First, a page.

The White House says US President Barack Obama
has “cleared the air” with Saudi King
Salman during his visit to the Persian Gulf monarchy despite reports of a cool reception in Riyadh.
The White House played down reports that ties with Saudi Arabia have strained over the recent past, saying Wednesday that Obama “really cleared the air” with King Salman at a meeting in the Saudi capital earlier in the day.
However, former Saudi intelligence chief Turki Al Faisal told CNN that there is going to have to be “a recalibration of our relationship with America” over a number of issues.
Saudi relations with the US have reportedly cooled over the US failure to strike the Syrian government, a nuclear agreement between Iran and the permanent UN Security Council members plus Germany, and the most recent tensions over a US Congress bill that could implicate Saudi officials over the 9/11 attacks in America.
On Thursday, Obama held a summit with regional Arab leaders in Riyadh, aimed at ironing out the strains in their old alliance and forging joint action against Daesh (ISIL) militants, media reports said. This is while reports indicate the terror group rose to infamy in Syria and Iraq on the ticket of the US intelligence community and its regional Arab allies to topple the Syrian government.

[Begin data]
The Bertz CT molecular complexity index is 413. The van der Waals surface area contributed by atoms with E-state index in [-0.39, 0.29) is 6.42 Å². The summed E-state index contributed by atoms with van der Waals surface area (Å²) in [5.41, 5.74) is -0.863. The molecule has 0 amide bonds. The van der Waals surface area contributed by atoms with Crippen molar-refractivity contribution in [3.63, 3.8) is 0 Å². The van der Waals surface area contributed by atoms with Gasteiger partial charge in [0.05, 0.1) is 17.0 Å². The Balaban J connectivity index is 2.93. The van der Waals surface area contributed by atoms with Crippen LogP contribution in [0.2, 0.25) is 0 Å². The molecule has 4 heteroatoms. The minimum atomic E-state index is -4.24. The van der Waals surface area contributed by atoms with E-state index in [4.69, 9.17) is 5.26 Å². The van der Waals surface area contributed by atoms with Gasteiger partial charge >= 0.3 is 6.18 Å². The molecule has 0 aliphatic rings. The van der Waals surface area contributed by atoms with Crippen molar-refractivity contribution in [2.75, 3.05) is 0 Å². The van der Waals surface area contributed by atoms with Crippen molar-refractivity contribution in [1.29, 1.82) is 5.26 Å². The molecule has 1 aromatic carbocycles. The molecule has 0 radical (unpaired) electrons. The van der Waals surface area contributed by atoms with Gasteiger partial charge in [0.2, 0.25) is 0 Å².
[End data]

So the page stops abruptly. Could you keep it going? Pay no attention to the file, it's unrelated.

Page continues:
Obama’s Saudi allies were upset by his remarks in a magazine interview that appeared to cast them as “free-riders” in US security efforts.
Before the US president left for Riyadh to meet with King Salman bin Abdulaziz Al Saud, leading rights group Amnesty International wrote a letter, urging him to consider the country’s human rights issues that also include severe crackdown on the Shia population mostly residing in Eastern Province as well as execution of myriads of Saudis apart from the war on Yemen.
Also, representatives for Human Rights Watch and the Campaign Against Arms Trade urged Obama to take action while he is in the kingdom. They said Saudi Arabia uses cluster bombs against civilians during its war on Yemen. The rights groups further demanded that the US and the UK impose a complete arms embargo on Riyadh. Rights groups have in numerous cases provided evidence, showing Saudi forces use cluster bombs during their airstrikes on Yemen’s populated areas. Riyadh, however, denies the allegations.